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Under the Radar: South Carolina Rushes Through Yet another Voter Suppression Bill

Katie O'Connor,
Voting Rights Project
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February 6, 2012

The dust has barely settled in South Carolina since the Department of Justice refused to approve the state’s voter ID law, a discriminatory measure which would disenfranchise thousands of eligible voters, many of them African-American, elderly and young people. And yet, undeterred and brazenly determined, the state legislature is already taking another bite at the voter suppression apple.

This time, the legislature is rushing through a law that will severely restrict community-based voter registration drives. House Bill 4549, modeled after a Florida law that forced the League of Women Voters and other civic organizations to abandon voter registration efforts in the state, would effectively shut down community-based voter registration drives in South Carolina, requiring any individual or organization to register with the state before assisting other South Carolinians in registering to vote, and subjecting those individuals or organizations to up to $1,000 in fines, even for honest mistakes like sending the forms to the wrong county or not putting enough postage on the envelopes.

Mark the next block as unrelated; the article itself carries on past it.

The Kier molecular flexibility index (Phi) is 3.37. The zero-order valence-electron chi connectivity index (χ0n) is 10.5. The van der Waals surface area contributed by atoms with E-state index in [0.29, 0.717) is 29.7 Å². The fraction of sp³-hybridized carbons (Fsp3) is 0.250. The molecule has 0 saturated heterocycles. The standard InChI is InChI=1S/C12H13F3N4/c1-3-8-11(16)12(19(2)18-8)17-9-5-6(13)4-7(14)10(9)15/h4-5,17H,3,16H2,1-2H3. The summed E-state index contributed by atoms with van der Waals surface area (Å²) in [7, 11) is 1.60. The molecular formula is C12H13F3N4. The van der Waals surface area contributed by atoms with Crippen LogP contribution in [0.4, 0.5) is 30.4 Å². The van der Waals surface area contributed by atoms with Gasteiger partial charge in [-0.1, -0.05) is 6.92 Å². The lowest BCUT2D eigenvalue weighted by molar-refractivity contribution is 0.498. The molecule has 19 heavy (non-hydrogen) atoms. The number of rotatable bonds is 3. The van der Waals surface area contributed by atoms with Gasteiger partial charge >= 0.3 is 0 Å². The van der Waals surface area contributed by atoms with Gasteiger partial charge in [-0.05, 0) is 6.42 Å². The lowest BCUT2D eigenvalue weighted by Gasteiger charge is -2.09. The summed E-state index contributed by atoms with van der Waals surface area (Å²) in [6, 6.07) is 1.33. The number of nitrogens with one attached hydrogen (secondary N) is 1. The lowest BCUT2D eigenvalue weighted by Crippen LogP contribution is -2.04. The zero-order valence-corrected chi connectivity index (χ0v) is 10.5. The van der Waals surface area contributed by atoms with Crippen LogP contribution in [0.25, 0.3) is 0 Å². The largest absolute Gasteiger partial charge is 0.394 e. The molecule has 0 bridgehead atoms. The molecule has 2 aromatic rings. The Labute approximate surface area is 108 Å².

The bill would discourage churches, teachers, colleges, and community centers from helping people to register to vote; it would discourage people like James Felder who, in 1963, while serving his country in the military, helped carry President John F. Kennedy’s body to Arlington National Cemetery, and who in 1970, became one of three black men elected to the South Carolina House of Representatives for the first time since reconstruction. Felder has since made his life’s work registering others to vote and with this new voter suppression bill in effect, he would likely have to give up that work. The bill would also discourage teachers like Dawn Quarles who, since 2008, has helped her students register to vote as part of the government and politics classes she teaches in high school. As we’ve already seen in Florida, restrictions to voter registration will result in discouraging almost all voter registration drives throughout the state.

In 2008, South Carolina was an abysmal 42nd in the nation in voter turnout. Instead of wasting time and resources erecting additional barriers to voting, the state legislature should be encouraging greater participation in elections. Broad political participation strengthens our democracy and ensures the preservation of all our other rights and freedoms. Voter registration groups play an important role in the process, making voter registration more accessible, especially for minority, student and low-income voters. The South Carolina legislature should abandon HB 4549 and focus instead on helping protect the right of all South Carolinians to vote.

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